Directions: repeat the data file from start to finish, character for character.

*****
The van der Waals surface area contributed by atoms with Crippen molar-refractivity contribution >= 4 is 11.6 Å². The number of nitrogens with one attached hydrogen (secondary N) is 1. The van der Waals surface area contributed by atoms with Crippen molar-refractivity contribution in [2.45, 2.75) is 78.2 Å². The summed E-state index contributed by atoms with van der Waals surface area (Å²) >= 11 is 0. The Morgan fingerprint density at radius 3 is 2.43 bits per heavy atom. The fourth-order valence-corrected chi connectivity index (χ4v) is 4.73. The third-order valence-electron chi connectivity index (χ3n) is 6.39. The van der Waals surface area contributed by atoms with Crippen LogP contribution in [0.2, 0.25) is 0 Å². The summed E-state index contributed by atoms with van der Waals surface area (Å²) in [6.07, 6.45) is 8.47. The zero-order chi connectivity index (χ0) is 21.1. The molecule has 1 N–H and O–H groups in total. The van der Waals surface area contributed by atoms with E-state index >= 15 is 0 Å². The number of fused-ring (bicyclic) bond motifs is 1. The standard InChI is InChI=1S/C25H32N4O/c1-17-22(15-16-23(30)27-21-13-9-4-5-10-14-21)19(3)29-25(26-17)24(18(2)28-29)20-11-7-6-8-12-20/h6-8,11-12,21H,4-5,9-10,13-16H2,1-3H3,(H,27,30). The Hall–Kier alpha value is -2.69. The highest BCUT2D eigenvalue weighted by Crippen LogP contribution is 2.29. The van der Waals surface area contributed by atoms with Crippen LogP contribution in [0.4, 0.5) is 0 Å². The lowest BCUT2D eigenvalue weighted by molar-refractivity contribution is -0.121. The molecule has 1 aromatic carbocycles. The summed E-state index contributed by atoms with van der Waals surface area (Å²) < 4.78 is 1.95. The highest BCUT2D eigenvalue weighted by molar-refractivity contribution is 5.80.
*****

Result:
The van der Waals surface area contributed by atoms with Crippen molar-refractivity contribution >= 4 is 11.6 Å². The number of nitrogens with one attached hydrogen (secondary N) is 1. The van der Waals surface area contributed by atoms with Crippen molar-refractivity contribution in [2.45, 2.75) is 78.2 Å². The summed E-state index contributed by atoms with van der Waals surface area (Å²) >= 11 is 0. The Morgan fingerprint density at radius 3 is 2.43 bits per heavy atom. The fourth-order valence-corrected chi connectivity index (χ4v) is 4.73. The third-order valence-electron chi connectivity index (χ3n) is 6.39. The van der Waals surface area contributed by atoms with Crippen LogP contribution in [0.2, 0.25) is 0 Å². The summed E-state index contributed by atoms with van der Waals surface area (Å²) in [6.07, 6.45) is 8.47. The zero-order chi connectivity index (χ0) is 21.1. The molecule has 1 N–H and O–H groups in total. The van der Waals surface area contributed by atoms with E-state index >= 15 is 0 Å². The number of fused-ring (bicyclic) bond motifs is 1. The standard InChI is InChI=1S/C25H32N4O/c1-17-22(15-16-23(30)27-21-13-9-4-5-10-14-21)19(3)29-25(26-17)24(18(2)28-29)20-11-7-6-8-12-20/h6-8,11-12,21H,4-5,9-10,13-16H2,1-3H3,(H,27,30). The Hall–Kier alpha value is -2.69. The highest BCUT2D eigenvalue weighted by Crippen LogP contribution is 2.29. The van der Waals surface area contributed by atoms with Crippen LogP contribution in [0.4, 0.5) is 0 Å². The lowest BCUT2D eigenvalue weighted by molar-refractivity contribution is -0.121. The molecule has 1 aromatic carbocycles. The summed E-state index contributed by atoms with van der Waals surface area (Å²) < 4.78 is 1.95. The highest BCUT2D eigenvalue weighted by molar-refractivity contribution is 5.80.